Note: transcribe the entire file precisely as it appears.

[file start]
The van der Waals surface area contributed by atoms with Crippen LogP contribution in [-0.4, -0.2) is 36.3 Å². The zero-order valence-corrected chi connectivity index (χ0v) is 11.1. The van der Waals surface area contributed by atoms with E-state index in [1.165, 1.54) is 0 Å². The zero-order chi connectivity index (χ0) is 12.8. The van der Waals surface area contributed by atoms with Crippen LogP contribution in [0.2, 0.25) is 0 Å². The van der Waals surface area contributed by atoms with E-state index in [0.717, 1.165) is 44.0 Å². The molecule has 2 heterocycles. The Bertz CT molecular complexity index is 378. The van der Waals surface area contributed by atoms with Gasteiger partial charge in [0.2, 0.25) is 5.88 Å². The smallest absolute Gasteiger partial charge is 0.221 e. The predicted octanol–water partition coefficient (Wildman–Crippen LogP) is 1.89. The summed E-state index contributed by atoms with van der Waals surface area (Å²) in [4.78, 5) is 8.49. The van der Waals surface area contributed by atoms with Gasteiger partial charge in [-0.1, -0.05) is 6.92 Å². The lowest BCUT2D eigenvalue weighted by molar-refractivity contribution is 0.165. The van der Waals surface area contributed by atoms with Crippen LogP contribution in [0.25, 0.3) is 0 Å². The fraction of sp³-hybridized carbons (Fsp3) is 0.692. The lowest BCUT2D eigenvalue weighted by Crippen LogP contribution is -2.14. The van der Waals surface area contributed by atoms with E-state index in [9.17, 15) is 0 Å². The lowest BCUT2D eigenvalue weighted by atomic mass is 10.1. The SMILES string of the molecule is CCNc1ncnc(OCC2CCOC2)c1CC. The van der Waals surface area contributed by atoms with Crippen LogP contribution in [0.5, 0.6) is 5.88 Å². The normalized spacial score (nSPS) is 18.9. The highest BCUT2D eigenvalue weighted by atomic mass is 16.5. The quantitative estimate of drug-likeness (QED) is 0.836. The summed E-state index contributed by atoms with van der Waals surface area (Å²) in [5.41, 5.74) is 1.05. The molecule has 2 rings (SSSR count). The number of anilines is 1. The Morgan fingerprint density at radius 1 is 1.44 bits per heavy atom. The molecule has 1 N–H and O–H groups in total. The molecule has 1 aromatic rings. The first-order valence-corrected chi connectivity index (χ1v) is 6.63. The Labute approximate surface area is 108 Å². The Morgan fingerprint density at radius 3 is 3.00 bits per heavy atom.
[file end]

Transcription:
The van der Waals surface area contributed by atoms with Crippen LogP contribution in [-0.4, -0.2) is 36.3 Å². The zero-order valence-corrected chi connectivity index (χ0v) is 11.1. The van der Waals surface area contributed by atoms with E-state index in [1.165, 1.54) is 0 Å². The zero-order chi connectivity index (χ0) is 12.8. The van der Waals surface area contributed by atoms with Crippen LogP contribution in [0.2, 0.25) is 0 Å². The van der Waals surface area contributed by atoms with E-state index in [0.717, 1.165) is 44.0 Å². The molecule has 2 heterocycles. The Bertz CT molecular complexity index is 378. The van der Waals surface area contributed by atoms with Gasteiger partial charge in [0.2, 0.25) is 5.88 Å². The smallest absolute Gasteiger partial charge is 0.221 e. The predicted octanol–water partition coefficient (Wildman–Crippen LogP) is 1.89. The summed E-state index contributed by atoms with van der Waals surface area (Å²) in [4.78, 5) is 8.49. The van der Waals surface area contributed by atoms with Gasteiger partial charge in [-0.1, -0.05) is 6.92 Å². The lowest BCUT2D eigenvalue weighted by molar-refractivity contribution is 0.165. The van der Waals surface area contributed by atoms with Crippen LogP contribution in [0.25, 0.3) is 0 Å². The fraction of sp³-hybridized carbons (Fsp3) is 0.692. The lowest BCUT2D eigenvalue weighted by Crippen LogP contribution is -2.14. The van der Waals surface area contributed by atoms with E-state index in [9.17, 15) is 0 Å². The lowest BCUT2D eigenvalue weighted by atomic mass is 10.1. The SMILES string of the molecule is CCNc1ncnc(OCC2CCOC2)c1CC. The van der Waals surface area contributed by atoms with Crippen LogP contribution in [0.5, 0.6) is 5.88 Å². The normalized spacial score (nSPS) is 18.9. The highest BCUT2D eigenvalue weighted by atomic mass is 16.5. The quantitative estimate of drug-likeness (QED) is 0.836. The summed E-state index contributed by atoms with van der Waals surface area (Å²) in [5.41, 5.74) is 1.05. The molecule has 2 rings (SSSR count). The number of anilines is 1. The Morgan fingerprint density at radius 1 is 1.44 bits per heavy atom. The molecule has 1 N–H and O–H groups in total. The molecule has 1 aromatic rings. The first-order valence-corrected chi connectivity index (χ1v) is 6.63. The Labute approximate surface area is 108 Å². The Morgan fingerprint density at radius 3 is 3.00 bits per heavy atom.